Salient. Victoria University Student Newspaper. Volume 36, Number 10. 23rd May 1973
Forum — "Why I Am Pissed Off With This Place"
"Why I Am Pissed Off With This Place"
Signs of discontent around the campus have become particularly evident this year. The organisers of May Week fell that a forum on "Why I am pissed off with this place" would enable students to air grievances and put The Students' Association in a better position to do something about them.
Peter Wilson began the discussion by pointing out some of the evidence already collected which indicated all is not well. Enrolments have dropped. The number of people using the Union [unclear: fac] ties and involved in meetings and clubs is lower. The drop in social activities has resulted in financial problems for many university organisations, not least the cafeteria. Although the overall use of the library has decreased, the percapita use of the library has increased over the last few years. This year is no exception although the removal of books from closed reserve to three day issue makes this evidence of increased pressure inconclusive.
Many of the 300 students present at the meeting gave personal instances of why they were dissatisfied. Depersonalisation of the university has got worse, it was claimed. People were less willing to chat, share experiences, and were generally more defensive. Two main reasons were forwarded for this. First, there is a greater workload due to course changes and certain academic requirements, and second, traditions of the past such as Procesh have been done away with.
The workload and pressure is high on students for a number of reasons. The credit system and the move toward semester system has tended to increase workload Under the credit system every paper becomes important; weak papers can't be averaged out by strong papers any more. As every paper is important the pressure is on all the time.
Continuous assessment throughout the term has put more emphasis on every item of work being of a reasonable standard. It was pointed out that students create a lot of this pressure for themselves. They have always treated study as a competitive race for scarce grades which requires that everyone compete with maximum labour so as to be one of the lucky individuals who pass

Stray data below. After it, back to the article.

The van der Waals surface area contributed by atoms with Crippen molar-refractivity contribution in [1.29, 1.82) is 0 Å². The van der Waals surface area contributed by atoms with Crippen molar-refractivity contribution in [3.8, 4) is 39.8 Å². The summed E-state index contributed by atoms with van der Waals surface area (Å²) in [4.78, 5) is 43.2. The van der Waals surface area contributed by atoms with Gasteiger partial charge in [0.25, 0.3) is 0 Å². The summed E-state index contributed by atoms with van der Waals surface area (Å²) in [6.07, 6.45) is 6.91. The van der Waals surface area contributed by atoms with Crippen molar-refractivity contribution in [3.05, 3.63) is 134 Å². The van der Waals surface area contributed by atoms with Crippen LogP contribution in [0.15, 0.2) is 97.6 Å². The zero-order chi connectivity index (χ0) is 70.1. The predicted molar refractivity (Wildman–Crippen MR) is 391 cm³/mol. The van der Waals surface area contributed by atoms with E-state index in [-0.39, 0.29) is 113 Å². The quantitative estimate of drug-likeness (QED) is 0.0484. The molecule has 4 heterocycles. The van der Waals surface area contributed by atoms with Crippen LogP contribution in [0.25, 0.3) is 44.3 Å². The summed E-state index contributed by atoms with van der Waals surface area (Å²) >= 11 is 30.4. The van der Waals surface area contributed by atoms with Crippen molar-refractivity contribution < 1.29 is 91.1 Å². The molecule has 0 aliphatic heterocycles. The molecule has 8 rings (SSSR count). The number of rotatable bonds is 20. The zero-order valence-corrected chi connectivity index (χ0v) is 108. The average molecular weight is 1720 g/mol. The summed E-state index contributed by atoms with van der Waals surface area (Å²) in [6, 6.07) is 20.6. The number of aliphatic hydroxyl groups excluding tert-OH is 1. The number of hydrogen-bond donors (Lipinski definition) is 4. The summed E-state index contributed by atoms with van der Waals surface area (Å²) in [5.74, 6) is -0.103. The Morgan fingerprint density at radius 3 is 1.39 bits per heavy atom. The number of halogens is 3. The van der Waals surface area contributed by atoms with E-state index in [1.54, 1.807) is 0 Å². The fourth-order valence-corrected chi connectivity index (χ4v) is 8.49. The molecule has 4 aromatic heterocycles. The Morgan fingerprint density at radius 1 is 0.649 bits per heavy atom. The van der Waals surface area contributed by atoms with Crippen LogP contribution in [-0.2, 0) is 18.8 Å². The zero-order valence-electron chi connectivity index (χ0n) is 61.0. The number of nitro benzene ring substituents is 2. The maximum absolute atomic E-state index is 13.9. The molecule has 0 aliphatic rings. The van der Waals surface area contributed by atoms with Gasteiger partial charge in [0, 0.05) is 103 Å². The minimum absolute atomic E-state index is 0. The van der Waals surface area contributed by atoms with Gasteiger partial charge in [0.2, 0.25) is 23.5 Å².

Many of the requirements of departments in relation to work are trivial red tape which increase pressure. These include attendance requirement, term requirements, word limits on essays and marks being deducted for things not relating to the quality of the work.
Procesh for all that
The feeling that the ending of Procesh had caused the problems was also expressed. Although on the surface this seems to be a cause, it fails to analyse the situation. It says that things are bad and if we could only return to the old ways it would all improve. But times have changed. The increased pressure of work means that the burden of organising these activities falls on a few. They are poorly organised as a result and become more hassle than benefit.
Staff Club Liberated
After the meeting about 80 students went and liberated the Staff Club to air their grievances. Two hours of discussion with members of staff ensued as to the nature of the discontent. From the students it was stated that the problems outlined in the meeting were common problems which students faced in trying to gam an education. The implication behind the drop in attendence at university is that in fact the stress sustained in studying is not worthwhile. The scramble for grades and certificates is not an education and has actually stifled the growth of the powers of critical reflection that enable a student to take an active part in changing society.
Certification and grading has been foisted on the university by the business world for the purposes of stratifying students so that they can be fitted in to some appropriate level of society. It is obvious that what is taught in the university its designed to perpetuate the forms of our society. Courses that encourage critical reflection among students would have to start with the experience, of students in their environment. The evaluation of such a course would obviously be personal or measurable by the social changes it produced. This would be subversive of the existing order. Through the means of assessment and academic knowledge that is divorced from social relevance students are domesticated so that they will mindlessly maintain an order that is profitable to a few. The university like all other educational institutions in this country is a factory producing pacified identical products for consumption in the economy. It is little wonder that the pressure is high, the university is depersonalised, and enrolments are falling.
The question still remains: What can be done about the brain-dirtying peddled in the University under the guise of education?